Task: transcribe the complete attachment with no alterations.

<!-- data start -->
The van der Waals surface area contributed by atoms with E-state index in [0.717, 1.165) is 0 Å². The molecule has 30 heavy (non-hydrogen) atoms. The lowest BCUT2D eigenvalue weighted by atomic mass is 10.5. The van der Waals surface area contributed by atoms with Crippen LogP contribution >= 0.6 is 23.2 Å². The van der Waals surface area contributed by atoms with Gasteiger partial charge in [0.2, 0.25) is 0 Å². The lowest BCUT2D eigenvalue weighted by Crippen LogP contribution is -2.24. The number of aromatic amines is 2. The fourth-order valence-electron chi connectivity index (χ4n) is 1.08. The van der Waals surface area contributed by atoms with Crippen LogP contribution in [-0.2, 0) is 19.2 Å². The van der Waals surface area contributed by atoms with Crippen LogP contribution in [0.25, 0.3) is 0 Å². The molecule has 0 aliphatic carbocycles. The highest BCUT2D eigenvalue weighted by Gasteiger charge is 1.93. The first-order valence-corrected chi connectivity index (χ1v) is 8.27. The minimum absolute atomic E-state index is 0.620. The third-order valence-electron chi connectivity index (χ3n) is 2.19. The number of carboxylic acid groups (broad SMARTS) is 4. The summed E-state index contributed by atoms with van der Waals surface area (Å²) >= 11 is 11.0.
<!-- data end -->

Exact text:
The van der Waals surface area contributed by atoms with E-state index in [0.717, 1.165) is 0 Å². The molecule has 30 heavy (non-hydrogen) atoms. The lowest BCUT2D eigenvalue weighted by atomic mass is 10.5. The van der Waals surface area contributed by atoms with Crippen LogP contribution >= 0.6 is 23.2 Å². The van der Waals surface area contributed by atoms with Gasteiger partial charge in [0.2, 0.25) is 0 Å². The lowest BCUT2D eigenvalue weighted by Crippen LogP contribution is -2.24. The number of aromatic amines is 2. The fourth-order valence-electron chi connectivity index (χ4n) is 1.08. The van der Waals surface area contributed by atoms with Crippen LogP contribution in [-0.2, 0) is 19.2 Å². The van der Waals surface area contributed by atoms with Crippen LogP contribution in [0.25, 0.3) is 0 Å². The molecule has 0 aliphatic carbocycles. The highest BCUT2D eigenvalue weighted by Gasteiger charge is 1.93. The first-order valence-corrected chi connectivity index (χ1v) is 8.27. The minimum absolute atomic E-state index is 0.620. The third-order valence-electron chi connectivity index (χ3n) is 2.19. The number of carboxylic acid groups (broad SMARTS) is 4. The summed E-state index contributed by atoms with van der Waals surface area (Å²) >= 11 is 11.0.